Nielsen: Symphony No. 4 (Inextinguishable); Symphony No. 5

Our rating 
3.0 out of 5 star rating 3.0

WORKS: Symphony No. 4 (Inextinguishable); Symphony No. 5
PERFORMER: National SO of Ireland/Adrian Leaper
A fine if unfamiliar orchestra, decently drilled and immaculately balanced, tackles Nielsen. It falls short of the mark simply because it lacks the one ingredient which fuels these symphonies: raw vitality. You only need to hear the opening of the Inextinguishable to register that the earth hardly shakes beneath one’s feet. More string power might have helped, but Leaper is surely too respectful of the accuracy a studio recording demands; I’ve heard youth orchestras set about this music with a daring these players never begin to approach.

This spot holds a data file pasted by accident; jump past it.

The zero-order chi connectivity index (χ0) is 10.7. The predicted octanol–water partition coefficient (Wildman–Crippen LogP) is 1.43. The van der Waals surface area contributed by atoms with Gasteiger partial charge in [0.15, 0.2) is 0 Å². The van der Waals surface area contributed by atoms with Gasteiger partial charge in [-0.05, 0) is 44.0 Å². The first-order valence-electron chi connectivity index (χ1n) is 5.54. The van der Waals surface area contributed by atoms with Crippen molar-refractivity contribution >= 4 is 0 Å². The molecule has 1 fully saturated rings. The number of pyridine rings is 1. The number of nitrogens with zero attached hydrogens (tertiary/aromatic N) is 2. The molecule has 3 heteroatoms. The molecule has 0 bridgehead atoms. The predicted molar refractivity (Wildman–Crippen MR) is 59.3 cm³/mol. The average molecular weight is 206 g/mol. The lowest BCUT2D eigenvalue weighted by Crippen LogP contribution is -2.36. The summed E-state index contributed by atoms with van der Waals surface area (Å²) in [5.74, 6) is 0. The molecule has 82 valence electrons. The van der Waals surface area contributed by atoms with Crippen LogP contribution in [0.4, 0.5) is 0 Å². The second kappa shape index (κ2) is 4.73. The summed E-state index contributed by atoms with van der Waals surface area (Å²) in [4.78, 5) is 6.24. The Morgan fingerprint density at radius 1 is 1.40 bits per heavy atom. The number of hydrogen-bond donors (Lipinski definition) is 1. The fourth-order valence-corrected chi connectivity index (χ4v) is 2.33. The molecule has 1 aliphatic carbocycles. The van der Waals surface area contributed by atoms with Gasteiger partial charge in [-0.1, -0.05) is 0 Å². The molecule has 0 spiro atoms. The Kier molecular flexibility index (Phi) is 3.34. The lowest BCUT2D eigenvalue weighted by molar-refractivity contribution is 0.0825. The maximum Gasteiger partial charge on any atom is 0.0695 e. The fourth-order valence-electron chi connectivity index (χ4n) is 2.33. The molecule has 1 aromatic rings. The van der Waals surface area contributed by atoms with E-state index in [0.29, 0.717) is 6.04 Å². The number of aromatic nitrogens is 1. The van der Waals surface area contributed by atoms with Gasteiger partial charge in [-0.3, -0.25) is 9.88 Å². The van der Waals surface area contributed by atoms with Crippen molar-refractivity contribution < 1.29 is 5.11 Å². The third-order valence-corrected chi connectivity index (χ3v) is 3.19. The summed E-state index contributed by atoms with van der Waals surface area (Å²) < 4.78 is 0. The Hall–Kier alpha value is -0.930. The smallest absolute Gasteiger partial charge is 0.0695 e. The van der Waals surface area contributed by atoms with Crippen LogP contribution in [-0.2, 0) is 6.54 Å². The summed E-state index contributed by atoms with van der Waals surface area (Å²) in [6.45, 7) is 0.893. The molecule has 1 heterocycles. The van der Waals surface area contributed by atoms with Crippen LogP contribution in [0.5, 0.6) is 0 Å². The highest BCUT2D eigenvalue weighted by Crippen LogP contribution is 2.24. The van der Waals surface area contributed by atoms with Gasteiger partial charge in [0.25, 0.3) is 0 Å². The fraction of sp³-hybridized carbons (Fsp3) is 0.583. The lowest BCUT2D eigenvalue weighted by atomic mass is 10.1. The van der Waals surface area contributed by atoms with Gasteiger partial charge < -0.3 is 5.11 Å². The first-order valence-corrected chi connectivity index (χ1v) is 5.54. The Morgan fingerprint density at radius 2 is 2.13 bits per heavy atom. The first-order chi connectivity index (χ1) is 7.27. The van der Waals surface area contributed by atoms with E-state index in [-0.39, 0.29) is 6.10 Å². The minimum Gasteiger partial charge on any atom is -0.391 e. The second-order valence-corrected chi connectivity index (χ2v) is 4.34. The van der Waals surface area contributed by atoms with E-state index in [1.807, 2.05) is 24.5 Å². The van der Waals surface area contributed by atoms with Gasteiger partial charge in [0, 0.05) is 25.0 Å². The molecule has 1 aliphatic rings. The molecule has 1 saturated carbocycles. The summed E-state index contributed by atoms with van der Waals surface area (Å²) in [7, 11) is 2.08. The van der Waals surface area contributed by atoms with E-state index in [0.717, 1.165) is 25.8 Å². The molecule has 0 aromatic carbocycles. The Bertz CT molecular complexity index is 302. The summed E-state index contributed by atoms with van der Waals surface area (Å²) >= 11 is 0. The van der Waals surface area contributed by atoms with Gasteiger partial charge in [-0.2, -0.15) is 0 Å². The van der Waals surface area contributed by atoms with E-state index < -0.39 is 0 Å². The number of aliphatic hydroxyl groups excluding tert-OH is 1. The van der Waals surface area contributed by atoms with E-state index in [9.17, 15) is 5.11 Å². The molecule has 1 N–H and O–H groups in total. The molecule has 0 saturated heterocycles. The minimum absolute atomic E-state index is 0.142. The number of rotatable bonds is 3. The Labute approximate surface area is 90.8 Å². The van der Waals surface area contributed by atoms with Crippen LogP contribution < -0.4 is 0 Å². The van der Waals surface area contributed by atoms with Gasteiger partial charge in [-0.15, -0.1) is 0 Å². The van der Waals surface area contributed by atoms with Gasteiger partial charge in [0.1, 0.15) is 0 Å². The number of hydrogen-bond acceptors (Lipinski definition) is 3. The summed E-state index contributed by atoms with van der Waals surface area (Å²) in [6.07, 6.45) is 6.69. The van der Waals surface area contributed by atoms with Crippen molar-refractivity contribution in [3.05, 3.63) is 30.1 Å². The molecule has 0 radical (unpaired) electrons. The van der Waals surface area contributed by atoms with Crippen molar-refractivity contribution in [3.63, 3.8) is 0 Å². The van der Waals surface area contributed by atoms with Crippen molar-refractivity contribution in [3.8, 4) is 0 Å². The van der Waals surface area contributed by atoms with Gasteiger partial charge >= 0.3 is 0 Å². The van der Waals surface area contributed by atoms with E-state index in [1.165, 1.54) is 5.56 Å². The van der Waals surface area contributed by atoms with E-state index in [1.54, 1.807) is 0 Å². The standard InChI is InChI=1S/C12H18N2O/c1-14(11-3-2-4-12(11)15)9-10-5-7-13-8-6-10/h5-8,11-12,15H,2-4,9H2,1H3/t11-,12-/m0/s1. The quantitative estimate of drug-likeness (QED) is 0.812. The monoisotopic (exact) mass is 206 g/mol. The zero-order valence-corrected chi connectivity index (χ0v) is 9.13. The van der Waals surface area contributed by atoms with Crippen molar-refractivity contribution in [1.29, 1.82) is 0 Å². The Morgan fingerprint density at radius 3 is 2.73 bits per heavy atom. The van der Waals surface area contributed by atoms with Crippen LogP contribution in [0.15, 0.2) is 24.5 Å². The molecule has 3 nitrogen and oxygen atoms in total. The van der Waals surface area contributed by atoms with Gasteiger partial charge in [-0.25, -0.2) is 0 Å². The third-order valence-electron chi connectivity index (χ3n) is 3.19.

Many of Leaper’s slower-than-usual tempi lack sustaining intensity: these woodwind are too pallid in the Poco allegretto of the Fourth, and, though the slow movement begins powerfully, tension later ebbs. The Fifth’s great hymn of battle midway through the first movement sounds placid, not combative, and the enthusiastic side-drummer, terrifyingly brilliant in the evocation of gunfire, needs more to fight against – as with the clinching final victories of both symphonies, Leaper shies away from the ultimate firmness. The softer playing is atmospheric, and it’s good to hear all departments held so evenly in play. Bargain-price for decent results may seem like a fair deal, but to settle for less than the burning intensity of Järvi or Bernstein in these tough masterpieces would be false economy. David Nice